the Manufacturer assumes no liability for its use.
Transtig 300 AC/DC Inverter Arc Welder
Operating Manual Number 0-4958 for:
Part Number 700723
Published by:
Thermadyne Industries Inc.
82 Benning Street
West Lebanon, New Hampshire, USA 03784
(603) 298-5711
www.cigweld.au.com
Copyright 2008 by
Thermadyne Industries Inc.
All rights reserved.
Reproduction of this work, in whole or in part, without written permission of the publisher
is prohibited.
The publisher does not assume and hereby disclaims any liability to any party for any
loss or damage caused by any error or omission in this Manual, whether such error
results from negligence, accident, or any other cause.
Publication Date:
Revision AC Date:
January 16, 2008
September 22, 2008
Record the following information for Warranty purposes:
Where Purchased:
___________________________________
Purchase Date:
___________________________________
Equipment Serial #:
___________________________________
TABLE OF CONTENTS
SECTION 1:
ARC WELDING SAFETY INSTRUCTIONS AND WARNINGS .................................... 1-1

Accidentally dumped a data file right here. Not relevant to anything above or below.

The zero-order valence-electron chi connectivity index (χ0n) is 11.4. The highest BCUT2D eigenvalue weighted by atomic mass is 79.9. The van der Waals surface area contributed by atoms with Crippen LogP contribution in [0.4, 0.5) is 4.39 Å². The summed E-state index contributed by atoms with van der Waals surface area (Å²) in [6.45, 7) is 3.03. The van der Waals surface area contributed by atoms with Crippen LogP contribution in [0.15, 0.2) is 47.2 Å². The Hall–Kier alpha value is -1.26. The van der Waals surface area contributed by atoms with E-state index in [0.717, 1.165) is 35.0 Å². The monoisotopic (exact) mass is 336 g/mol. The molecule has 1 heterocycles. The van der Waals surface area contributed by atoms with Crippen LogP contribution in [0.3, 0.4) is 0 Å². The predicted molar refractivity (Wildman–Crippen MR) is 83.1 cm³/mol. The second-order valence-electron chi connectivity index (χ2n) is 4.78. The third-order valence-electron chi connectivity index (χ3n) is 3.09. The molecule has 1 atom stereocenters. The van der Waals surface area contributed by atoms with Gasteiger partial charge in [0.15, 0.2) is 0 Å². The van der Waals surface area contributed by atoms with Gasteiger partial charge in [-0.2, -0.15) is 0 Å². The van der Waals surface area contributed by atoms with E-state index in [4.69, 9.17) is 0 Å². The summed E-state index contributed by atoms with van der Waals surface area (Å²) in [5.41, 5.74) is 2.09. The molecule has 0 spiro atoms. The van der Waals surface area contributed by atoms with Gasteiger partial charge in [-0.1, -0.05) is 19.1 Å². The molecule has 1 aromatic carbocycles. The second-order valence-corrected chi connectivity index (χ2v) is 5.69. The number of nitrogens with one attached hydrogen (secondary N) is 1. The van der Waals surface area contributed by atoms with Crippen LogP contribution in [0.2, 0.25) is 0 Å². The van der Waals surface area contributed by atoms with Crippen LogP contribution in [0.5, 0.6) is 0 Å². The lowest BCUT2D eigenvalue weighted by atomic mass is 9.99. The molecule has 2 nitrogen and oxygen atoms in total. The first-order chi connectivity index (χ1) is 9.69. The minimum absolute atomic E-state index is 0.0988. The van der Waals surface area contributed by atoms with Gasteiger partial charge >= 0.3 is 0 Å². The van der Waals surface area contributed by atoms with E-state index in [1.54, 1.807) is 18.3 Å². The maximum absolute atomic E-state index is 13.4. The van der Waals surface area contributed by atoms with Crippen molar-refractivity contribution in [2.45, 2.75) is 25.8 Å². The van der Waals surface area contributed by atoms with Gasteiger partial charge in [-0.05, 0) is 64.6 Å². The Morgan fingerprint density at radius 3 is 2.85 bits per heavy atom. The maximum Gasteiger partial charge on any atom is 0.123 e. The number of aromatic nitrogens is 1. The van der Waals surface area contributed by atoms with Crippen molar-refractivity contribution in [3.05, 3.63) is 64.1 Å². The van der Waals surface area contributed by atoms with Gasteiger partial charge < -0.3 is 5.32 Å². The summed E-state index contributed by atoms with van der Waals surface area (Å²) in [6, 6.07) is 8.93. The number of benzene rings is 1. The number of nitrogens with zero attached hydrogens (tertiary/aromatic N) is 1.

1.01 Arc Welding Hazards ...................................................................................... 1-1
1.02 PRINCIPAL SAFETY STANDARDS .................................................................. 1-5
1.03 DECLARATION OF CONFORMITY ................................................................... 1-6
SECTION 2:
INTRODUCTION ...................................................................................... 2-1
2.01 How To Use This Manual ................................................................................ 2-1
2.02 Equipment Identification ................................................................................. 2-1
2.03 Receipt Of Equipment ..................................................................................... 2-1
2.04 Symbol Chart ................................................................................................. 2-2
2.05 Description ..................................................................................................... 2-3